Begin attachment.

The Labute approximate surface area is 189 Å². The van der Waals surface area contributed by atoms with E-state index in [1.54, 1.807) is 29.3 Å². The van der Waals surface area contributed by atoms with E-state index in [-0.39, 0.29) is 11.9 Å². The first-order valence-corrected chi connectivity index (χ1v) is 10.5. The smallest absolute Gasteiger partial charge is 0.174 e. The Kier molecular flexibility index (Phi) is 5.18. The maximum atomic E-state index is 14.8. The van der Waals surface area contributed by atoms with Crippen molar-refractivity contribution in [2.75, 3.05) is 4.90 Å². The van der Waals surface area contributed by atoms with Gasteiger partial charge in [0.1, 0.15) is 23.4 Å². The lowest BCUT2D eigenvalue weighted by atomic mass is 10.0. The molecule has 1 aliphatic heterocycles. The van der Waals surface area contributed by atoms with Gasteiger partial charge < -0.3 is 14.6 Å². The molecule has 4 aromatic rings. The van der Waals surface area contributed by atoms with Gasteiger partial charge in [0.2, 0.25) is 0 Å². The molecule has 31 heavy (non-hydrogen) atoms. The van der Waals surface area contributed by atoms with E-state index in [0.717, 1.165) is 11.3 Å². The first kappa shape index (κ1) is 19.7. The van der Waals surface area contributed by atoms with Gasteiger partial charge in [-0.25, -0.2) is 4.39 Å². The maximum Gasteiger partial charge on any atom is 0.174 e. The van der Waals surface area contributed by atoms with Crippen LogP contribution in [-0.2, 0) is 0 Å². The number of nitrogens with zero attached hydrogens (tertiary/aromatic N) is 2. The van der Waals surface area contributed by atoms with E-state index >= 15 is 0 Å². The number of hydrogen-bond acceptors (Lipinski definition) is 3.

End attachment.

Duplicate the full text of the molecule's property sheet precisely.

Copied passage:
The Labute approximate surface area is 189 Å². The van der Waals surface area contributed by atoms with E-state index in [1.54, 1.807) is 29.3 Å². The van der Waals surface area contributed by atoms with E-state index in [-0.39, 0.29) is 11.9 Å². The first-order valence-corrected chi connectivity index (χ1v) is 10.5. The smallest absolute Gasteiger partial charge is 0.174 e. The Kier molecular flexibility index (Phi) is 5.18. The maximum atomic E-state index is 14.8. The van der Waals surface area contributed by atoms with Crippen molar-refractivity contribution in [2.75, 3.05) is 4.90 Å². The van der Waals surface area contributed by atoms with Gasteiger partial charge in [0.1, 0.15) is 23.4 Å². The lowest BCUT2D eigenvalue weighted by atomic mass is 10.0. The molecule has 1 aliphatic heterocycles. The van der Waals surface area contributed by atoms with Gasteiger partial charge < -0.3 is 14.6 Å². The molecule has 4 aromatic rings. The van der Waals surface area contributed by atoms with Gasteiger partial charge in [0.2, 0.25) is 0 Å². The molecule has 31 heavy (non-hydrogen) atoms. The van der Waals surface area contributed by atoms with E-state index in [0.717, 1.165) is 11.3 Å². The first kappa shape index (κ1) is 19.7. The van der Waals surface area contributed by atoms with Gasteiger partial charge in [-0.25, -0.2) is 4.39 Å². The maximum Gasteiger partial charge on any atom is 0.174 e. The van der Waals surface area contributed by atoms with Crippen LogP contribution in [-0.2, 0) is 0 Å². The number of nitrogens with zero attached hydrogens (tertiary/aromatic N) is 2. The van der Waals surface area contributed by atoms with E-state index >= 15 is 0 Å². The number of hydrogen-bond acceptors (Lipinski definition) is 3.